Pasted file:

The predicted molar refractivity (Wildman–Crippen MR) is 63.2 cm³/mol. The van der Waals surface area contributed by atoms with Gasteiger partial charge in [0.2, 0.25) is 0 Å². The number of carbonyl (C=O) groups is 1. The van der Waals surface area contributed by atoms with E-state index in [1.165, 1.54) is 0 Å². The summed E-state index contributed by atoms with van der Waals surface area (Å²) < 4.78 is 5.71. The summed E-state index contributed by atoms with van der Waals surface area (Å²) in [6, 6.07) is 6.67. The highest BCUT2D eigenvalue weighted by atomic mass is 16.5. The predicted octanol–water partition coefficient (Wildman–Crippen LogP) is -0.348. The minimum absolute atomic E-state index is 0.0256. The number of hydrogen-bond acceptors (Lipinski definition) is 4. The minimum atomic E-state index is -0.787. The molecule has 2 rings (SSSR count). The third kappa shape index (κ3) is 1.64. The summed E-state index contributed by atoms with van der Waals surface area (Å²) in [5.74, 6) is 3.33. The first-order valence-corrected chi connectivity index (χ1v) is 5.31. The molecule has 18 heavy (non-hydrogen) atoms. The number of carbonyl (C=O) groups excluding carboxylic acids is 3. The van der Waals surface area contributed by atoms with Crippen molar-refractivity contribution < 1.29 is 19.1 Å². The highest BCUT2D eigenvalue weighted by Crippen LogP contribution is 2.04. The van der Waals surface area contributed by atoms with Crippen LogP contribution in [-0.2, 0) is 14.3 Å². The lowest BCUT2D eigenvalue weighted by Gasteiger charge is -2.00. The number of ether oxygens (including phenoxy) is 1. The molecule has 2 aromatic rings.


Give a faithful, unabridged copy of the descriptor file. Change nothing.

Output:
The predicted molar refractivity (Wildman–Crippen MR) is 63.2 cm³/mol. The van der Waals surface area contributed by atoms with Gasteiger partial charge in [0.2, 0.25) is 0 Å². The number of carbonyl (C=O) groups is 1. The van der Waals surface area contributed by atoms with E-state index in [1.165, 1.54) is 0 Å². The summed E-state index contributed by atoms with van der Waals surface area (Å²) < 4.78 is 5.71. The summed E-state index contributed by atoms with van der Waals surface area (Å²) in [6, 6.07) is 6.67. The highest BCUT2D eigenvalue weighted by atomic mass is 16.5. The predicted octanol–water partition coefficient (Wildman–Crippen LogP) is -0.348. The minimum absolute atomic E-state index is 0.0256. The number of hydrogen-bond acceptors (Lipinski definition) is 4. The minimum atomic E-state index is -0.787. The molecule has 2 rings (SSSR count). The third kappa shape index (κ3) is 1.64. The summed E-state index contributed by atoms with van der Waals surface area (Å²) in [5.74, 6) is 3.33. The first-order valence-corrected chi connectivity index (χ1v) is 5.31. The molecule has 18 heavy (non-hydrogen) atoms. The number of carbonyl (C=O) groups excluding carboxylic acids is 3. The van der Waals surface area contributed by atoms with Crippen molar-refractivity contribution < 1.29 is 19.1 Å². The highest BCUT2D eigenvalue weighted by Crippen LogP contribution is 2.04. The van der Waals surface area contributed by atoms with Crippen LogP contribution in [-0.2, 0) is 14.3 Å². The lowest BCUT2D eigenvalue weighted by Gasteiger charge is -2.00. The number of ether oxygens (including phenoxy) is 1. The molecule has 2 aromatic rings.